Misuse of Sensitive Information
In the spring of 1997, the U.S. Social Security Administration decided to allow citizens to access their retirement projections on the Web.
The user had only to enter his or her social security number and birth date.
However, the SSA soon discovered that malicious individuals who had access to both pieces of information could get other people's projections.
Many such individuals were caught prying into others' accounts. The SSA promptly closed the site.
As a service to Social Security participants, the SSA site was a good idea. However, the Internet security infrastructure was not strong enough to protect this information.
Anyone with someone else's social security number and date of birth could masquerade as that person.
How did the malicious individual get the social security number? From several sources: Every year, the U.S. Postal Service delivers IRS Form 1040 to most households.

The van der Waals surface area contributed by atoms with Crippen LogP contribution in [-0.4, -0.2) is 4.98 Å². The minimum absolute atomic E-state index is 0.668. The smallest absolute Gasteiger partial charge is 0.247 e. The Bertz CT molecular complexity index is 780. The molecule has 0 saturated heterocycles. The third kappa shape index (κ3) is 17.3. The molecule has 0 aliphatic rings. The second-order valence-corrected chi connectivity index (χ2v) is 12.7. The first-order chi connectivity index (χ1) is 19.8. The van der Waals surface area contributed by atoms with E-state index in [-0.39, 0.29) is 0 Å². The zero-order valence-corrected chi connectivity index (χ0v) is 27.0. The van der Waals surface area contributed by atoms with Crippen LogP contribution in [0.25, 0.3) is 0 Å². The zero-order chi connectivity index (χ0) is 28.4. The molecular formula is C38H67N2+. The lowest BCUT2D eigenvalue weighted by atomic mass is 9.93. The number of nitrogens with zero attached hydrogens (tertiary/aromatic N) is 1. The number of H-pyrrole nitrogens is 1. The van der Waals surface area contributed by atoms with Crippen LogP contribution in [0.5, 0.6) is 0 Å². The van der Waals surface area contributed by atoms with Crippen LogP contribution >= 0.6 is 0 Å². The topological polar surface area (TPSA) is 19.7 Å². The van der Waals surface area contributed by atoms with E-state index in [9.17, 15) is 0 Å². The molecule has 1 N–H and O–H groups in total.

The address label on this form contains the recipient's social security number. Underground Web sites also trade in pirated social security numbers.
any information, the loss, misuse, or unauthorized access to or modification of which could adversely affect the national interest or the conduct of federal programs,
or the privacy to which individuals are entitled under section 552a of title 5, United States Code (the Privacy Act of 1974),
but which has not been specifically authorized under criteria established by an Executive Order or an Act of Congress to be kept secret in the interest of national defense or foreign policy.